Nope. It is a single client to single server. iFolder and Dropbox are multi-client to single server. Meaning I can synchronize a folder between my desktop, my laptop, my workstation, and access them via the server's web UI if I'm ever on some other machine.
It explicitly tells you to avoid the use of csync for laptops and desktops. I believe that's because it has very poor offline mode support -- it expects the machines to be connected at all times. (Could be wrong, didn't read much past where it said not to use for laptops.)
"doesn't "requires kernel-level support on the client machine" either."
Yes, actually, it does if you want it to be automatic. I have far better things to do with my life than open a shell and type in a command or three every time I update my resume in Abiword or tweak some financial data in Gnumeric. When I save the file, I expect it to sync automatically. That requires some kind of daemon running using something like inotify so that it can automatically detect the changes and sync for me. Likewise, if I have my laptop and desktop running at the same time and I change a file on my desktop, I would like to see it updated on the laptop without me needing to go tell the laptop explicitly to update.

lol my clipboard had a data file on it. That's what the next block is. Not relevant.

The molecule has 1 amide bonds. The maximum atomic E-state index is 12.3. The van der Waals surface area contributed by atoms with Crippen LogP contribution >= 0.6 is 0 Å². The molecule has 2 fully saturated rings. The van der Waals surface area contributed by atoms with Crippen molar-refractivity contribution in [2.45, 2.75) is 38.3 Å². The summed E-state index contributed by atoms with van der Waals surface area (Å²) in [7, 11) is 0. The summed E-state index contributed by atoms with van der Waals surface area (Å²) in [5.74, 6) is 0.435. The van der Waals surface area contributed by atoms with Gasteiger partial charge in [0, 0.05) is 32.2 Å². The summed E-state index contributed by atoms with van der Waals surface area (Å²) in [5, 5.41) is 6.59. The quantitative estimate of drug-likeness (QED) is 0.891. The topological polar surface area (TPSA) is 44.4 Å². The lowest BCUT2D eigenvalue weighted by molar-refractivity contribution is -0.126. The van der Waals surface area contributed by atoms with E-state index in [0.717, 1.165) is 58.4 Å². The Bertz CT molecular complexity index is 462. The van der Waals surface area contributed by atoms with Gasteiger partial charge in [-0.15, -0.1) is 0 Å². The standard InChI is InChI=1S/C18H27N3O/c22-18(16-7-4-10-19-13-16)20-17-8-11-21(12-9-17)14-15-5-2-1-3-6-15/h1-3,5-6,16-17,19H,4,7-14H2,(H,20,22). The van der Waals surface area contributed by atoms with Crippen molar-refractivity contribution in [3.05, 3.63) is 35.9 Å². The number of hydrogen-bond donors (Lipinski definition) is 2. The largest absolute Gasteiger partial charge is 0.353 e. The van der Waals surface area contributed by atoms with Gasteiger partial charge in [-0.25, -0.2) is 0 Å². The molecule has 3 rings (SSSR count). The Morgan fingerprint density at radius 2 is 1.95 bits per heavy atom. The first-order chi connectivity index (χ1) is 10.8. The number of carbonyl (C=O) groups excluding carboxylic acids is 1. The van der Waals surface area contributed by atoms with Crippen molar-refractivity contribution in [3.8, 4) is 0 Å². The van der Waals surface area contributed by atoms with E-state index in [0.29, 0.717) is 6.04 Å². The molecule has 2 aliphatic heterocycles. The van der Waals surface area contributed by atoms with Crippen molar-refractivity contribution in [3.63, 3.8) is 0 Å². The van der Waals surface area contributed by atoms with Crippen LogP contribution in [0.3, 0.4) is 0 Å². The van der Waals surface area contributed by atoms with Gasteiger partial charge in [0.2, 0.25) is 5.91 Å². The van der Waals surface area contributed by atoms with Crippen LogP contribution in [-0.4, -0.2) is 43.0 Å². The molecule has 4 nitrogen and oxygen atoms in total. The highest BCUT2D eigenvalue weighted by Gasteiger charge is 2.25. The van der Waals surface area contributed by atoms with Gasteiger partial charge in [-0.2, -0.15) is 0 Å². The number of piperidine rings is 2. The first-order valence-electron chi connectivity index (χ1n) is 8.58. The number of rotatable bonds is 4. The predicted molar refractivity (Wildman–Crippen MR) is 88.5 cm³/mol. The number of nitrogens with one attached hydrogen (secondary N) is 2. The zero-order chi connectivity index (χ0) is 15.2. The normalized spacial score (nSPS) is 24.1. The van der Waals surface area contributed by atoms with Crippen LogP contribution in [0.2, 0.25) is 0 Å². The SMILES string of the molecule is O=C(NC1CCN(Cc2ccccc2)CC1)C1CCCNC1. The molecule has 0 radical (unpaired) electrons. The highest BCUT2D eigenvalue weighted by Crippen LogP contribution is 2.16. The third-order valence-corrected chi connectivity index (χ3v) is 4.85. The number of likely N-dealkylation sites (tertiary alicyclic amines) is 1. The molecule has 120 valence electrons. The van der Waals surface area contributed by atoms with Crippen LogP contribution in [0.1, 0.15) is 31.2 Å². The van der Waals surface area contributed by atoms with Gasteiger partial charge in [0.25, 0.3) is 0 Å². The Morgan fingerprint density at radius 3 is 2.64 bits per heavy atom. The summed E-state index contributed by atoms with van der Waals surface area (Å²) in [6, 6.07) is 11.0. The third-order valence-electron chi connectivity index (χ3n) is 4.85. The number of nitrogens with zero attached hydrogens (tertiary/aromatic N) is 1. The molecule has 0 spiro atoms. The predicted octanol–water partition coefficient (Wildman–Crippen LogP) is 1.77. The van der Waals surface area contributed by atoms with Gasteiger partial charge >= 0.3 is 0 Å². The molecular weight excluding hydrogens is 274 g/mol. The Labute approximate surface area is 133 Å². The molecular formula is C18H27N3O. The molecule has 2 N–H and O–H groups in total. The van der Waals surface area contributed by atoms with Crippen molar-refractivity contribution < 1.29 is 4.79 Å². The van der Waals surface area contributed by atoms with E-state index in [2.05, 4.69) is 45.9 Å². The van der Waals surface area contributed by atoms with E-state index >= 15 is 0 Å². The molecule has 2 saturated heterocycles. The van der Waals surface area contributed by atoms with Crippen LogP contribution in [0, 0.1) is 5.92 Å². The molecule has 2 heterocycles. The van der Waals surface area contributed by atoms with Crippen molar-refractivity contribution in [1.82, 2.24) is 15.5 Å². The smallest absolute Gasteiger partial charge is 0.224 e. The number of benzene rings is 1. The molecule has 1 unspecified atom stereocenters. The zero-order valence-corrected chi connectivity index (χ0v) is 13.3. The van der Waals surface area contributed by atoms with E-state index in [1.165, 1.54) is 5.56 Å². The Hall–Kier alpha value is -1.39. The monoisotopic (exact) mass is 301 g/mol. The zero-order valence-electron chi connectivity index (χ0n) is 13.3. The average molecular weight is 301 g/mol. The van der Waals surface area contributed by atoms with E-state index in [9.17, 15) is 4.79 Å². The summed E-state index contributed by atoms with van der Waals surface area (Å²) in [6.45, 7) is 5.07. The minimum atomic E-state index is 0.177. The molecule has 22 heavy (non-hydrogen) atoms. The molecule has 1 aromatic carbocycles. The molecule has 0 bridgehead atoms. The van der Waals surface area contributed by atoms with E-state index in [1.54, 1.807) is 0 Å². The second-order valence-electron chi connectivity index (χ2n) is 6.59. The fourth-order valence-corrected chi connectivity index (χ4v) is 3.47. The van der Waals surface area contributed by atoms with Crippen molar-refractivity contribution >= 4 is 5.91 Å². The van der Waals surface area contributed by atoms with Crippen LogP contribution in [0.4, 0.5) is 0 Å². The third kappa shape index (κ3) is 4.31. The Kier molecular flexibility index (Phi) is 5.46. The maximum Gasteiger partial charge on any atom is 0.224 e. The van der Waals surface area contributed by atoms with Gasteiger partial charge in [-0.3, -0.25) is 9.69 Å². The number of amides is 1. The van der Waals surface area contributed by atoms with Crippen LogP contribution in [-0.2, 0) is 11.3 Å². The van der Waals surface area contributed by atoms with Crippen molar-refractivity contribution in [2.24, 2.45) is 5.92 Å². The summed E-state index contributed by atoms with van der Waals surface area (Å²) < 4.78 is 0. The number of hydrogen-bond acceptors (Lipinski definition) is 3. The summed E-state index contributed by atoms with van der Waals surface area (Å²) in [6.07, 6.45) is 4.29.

Unlike DSCM, I don't generally require versioning of said files, though I won't mind if it's there. Dropbox does versioning automatically for example, though I've never needed the functionality.
DSCM's don't really solve the same problems though. They focus on managing a tree of data organized by commit and history. That is massive overkill when all you need is synchronization (even with versioning). It's also a poor fit, because the concept of a "commit" is really out of place here. CVS's per-file commits are actually more appropriate in this case if any SCM is relevant. But on top of all that, the DSCM's don't support the best protocols for these sorts of things. They're optimized for syncing text files (source code mostly) and put a lot of effort into diff calculation and the like which is largely useless for binary files or even most XML file formats. Tools like iFolder additionally take extra care to avoid pounding the hard disk (no DSCM tries to throttle its disk access, for obvious reasons) and to avoid saturating your network connection (which, again, no DSCM does).
"Can't iFolder just scan once at server connection, then passively monitor & propagate immediately via inotify/gamin/fam"
That is precisely what it does, same as the Dropbox client. There are limits to what inotify can handle so it may need to still poll in some cases. That is largely what gamin does for you -- inotify when it can and polling when it can't.
To sum up, one tool does not fit all needs. DSCMs are great for source control. They are not great for general purpose file synchronization. Likewise, iFolder would suck as an SCM. Use the right tool for the job instead of trying to make one tool (even a generally versatile one) fit every single possible slightly related job under the sun.